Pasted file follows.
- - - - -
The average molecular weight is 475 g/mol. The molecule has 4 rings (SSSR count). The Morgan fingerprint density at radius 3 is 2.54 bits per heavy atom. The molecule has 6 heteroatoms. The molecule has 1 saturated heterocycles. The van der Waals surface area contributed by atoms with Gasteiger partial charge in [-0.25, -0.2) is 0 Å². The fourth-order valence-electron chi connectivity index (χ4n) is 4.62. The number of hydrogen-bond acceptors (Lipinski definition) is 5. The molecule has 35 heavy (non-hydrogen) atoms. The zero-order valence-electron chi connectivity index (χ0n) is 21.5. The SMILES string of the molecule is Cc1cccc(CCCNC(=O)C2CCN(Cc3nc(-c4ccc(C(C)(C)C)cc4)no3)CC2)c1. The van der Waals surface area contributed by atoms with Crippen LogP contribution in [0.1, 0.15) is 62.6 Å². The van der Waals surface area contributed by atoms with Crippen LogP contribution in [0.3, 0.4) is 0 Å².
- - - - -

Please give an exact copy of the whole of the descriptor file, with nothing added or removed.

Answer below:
The average molecular weight is 475 g/mol. The molecule has 4 rings (SSSR count). The Morgan fingerprint density at radius 3 is 2.54 bits per heavy atom. The molecule has 6 heteroatoms. The molecule has 1 saturated heterocycles. The van der Waals surface area contributed by atoms with Gasteiger partial charge in [-0.25, -0.2) is 0 Å². The fourth-order valence-electron chi connectivity index (χ4n) is 4.62. The number of hydrogen-bond acceptors (Lipinski definition) is 5. The molecule has 35 heavy (non-hydrogen) atoms. The zero-order valence-electron chi connectivity index (χ0n) is 21.5. The SMILES string of the molecule is Cc1cccc(CCCNC(=O)C2CCN(Cc3nc(-c4ccc(C(C)(C)C)cc4)no3)CC2)c1. The van der Waals surface area contributed by atoms with Crippen LogP contribution in [0.1, 0.15) is 62.6 Å². The van der Waals surface area contributed by atoms with Crippen LogP contribution in [0.3, 0.4) is 0 Å².